“Where on earth is Sue? It’s not like her to be late.” Barry’s shaggy eyebrows met in the middle of his forehead as he frowned, making him look even more like an angry bear than usual.
“And why isn’t she answering her phone?” Skip’s soft Scottish-accented words echoed Barry’s mystification at the absence of our friend. Skip was tall and rangy, a huge contrast to Barry, who was short and fat.
My close friends and me were sitting at a table in the bar of The Queen’s Ransom, an allegedly haunted hotel, in Puckleberry, which is appropriately enough in the middle of what’s said to be ‘the most haunted village in Dorset’.
We’re all well-used to strange buildings with a dodgy reputation, whether they be modern houses, ruined castles in the wilds of Wales, or ancient piles of stone with masses of atmosphere, like this one, with its over-the-top low ceilings, ugly black beams and perpetually gloomy semi-darkness. If you were generous, you might care to call us ghost hunters, especially when you take into account Barry’s room thermometers, special recorder devices and video cameras that he carries in his car and arranges in strategic places to capture ‘hauntings’.
However, if you were not so generous you might describe us as a gang of pillocks.
But as ghosthunters, I can sadly but honestly say that we’ve never once discovered anything at all out of the ordinary. Sure, we once found a noisy underground stream, and some vociferous squirrels in loft spaces, even an electrical fault that was causing a massive outage of power. But never once had we witnessed any paranormal incident that stood up to scientific scrutiny.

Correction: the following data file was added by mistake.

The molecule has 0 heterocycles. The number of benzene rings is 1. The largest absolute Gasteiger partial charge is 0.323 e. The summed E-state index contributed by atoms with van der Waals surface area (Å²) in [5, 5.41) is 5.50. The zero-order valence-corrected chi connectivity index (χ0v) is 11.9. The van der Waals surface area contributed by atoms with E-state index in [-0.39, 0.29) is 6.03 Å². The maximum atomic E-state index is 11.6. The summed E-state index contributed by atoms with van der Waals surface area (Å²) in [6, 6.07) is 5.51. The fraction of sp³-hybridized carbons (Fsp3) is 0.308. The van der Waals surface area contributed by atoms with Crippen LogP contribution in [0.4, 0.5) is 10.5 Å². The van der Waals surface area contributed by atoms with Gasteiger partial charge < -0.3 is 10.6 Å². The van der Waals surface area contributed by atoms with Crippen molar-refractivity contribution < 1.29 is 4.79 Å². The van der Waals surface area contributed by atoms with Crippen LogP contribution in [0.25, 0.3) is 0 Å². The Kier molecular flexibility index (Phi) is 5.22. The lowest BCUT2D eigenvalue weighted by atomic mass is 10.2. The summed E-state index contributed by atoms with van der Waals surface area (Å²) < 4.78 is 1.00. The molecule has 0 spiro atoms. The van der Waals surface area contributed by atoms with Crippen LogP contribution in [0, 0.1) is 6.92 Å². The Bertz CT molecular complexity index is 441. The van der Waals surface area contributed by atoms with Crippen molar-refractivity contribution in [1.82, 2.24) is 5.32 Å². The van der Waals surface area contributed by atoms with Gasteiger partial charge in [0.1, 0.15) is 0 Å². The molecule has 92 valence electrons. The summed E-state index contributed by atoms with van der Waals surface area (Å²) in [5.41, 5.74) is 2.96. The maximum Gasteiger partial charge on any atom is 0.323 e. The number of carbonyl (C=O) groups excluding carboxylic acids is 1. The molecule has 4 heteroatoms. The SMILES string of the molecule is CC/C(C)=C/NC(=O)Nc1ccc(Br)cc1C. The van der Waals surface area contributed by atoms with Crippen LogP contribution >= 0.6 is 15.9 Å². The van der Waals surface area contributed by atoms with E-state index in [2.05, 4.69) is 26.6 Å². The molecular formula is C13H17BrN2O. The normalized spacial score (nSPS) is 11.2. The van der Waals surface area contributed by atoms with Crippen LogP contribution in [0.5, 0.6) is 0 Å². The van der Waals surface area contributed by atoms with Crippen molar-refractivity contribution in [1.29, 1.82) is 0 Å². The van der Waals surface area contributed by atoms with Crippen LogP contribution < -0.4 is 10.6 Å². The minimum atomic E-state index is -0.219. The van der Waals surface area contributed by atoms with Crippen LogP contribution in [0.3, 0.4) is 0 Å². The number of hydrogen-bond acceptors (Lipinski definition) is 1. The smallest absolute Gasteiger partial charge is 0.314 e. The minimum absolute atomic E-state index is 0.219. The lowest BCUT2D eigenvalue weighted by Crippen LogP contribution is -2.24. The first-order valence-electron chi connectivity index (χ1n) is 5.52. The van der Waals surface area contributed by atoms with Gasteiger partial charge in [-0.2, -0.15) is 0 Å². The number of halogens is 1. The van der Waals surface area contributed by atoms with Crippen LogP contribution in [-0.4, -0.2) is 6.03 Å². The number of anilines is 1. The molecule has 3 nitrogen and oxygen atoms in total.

So to be clear, we’re not naïve ignorant clowns in search of fanciful thrills. In fact, we’re all highly qualified psychologists, Barry’s even got a masters degree, and we’re all gainfully employed in our profession in hospitals, prisons and universities. The four of us met at Uni more than twenty years ago and forged a firm friendship that endured. And despite having settled with our families in different parts of the UK, we’ve always kept in touch, and every year we gather for a reunion in a place that’s supposed to be haunted, hoping to find evidence, or even experience of, paranormal activity.
And you might be wondering, have any of us ever seen a ghost?
But twenty years of failure hasn’t taught us a thing!
“Sue will turn up eventually,” I reassured them. “You know Crazy Sue, she’s got a knack of attracting disaster wherever she goes, but she always deals with it in her own sweet way. She misses trains, runs out of petrol, has a family crisis, or whatever, and she just takes it in her stride. She said she’s coming, and she’ll come, or at least she’ll let us know why not.”